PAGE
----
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Journal for Peace and Justice Studies

Volume 29, Issue 1, 2019

Joshua R. Snyder
Pages 3-23

Should Transitional Justice Promote Forgiveness?
Insights from Guatemala’s Recovery of Historical Memory Project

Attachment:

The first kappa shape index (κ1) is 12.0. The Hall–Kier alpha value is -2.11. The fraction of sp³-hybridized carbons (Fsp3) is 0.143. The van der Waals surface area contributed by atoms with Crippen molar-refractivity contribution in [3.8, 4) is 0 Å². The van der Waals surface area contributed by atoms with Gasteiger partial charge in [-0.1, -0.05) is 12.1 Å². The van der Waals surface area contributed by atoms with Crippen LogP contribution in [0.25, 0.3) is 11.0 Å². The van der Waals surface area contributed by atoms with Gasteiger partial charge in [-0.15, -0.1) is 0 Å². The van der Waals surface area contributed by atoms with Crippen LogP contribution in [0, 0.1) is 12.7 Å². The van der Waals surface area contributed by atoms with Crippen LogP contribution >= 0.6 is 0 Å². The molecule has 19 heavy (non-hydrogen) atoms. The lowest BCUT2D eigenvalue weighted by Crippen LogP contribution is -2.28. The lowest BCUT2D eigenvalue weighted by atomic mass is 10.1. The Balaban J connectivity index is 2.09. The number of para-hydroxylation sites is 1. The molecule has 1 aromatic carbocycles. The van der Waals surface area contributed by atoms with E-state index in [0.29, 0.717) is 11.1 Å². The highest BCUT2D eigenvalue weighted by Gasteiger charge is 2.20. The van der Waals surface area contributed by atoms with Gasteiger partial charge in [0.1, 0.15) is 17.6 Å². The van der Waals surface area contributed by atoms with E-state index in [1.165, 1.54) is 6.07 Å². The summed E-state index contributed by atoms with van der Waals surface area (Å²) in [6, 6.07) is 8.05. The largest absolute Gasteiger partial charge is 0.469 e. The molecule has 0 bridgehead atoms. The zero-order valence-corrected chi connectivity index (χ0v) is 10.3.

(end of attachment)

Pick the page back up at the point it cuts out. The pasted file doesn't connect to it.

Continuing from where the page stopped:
Over the past thirty years, transitional justice scholars have grappled with whether, and to what extent, post-conflict societies should foster forgiveness. In response to this question, this article argues that forgiveness is a legitimate goal of transitional justice, but that interpersonal forgiveness cannot be mandated by the government. It will look to the example of Guatemala to demonstrate how the recovery of narrative truth through individual and communal acts of remembrance enabled forgiveness while at the same time affirmed the need for justice. The article proceeds in two parts. First, it explores the praxis of forgiveness and the role of narrative truth and the healing of memory as constitutive elements of forgiveness. Second, it argues that Guatemala’s Recovery of Historical Memory Project (REMHI) is an illustration of this praxis. Finally, this article argues against conceptions of forgiveness that promote forgetting the past and forgoing justice.

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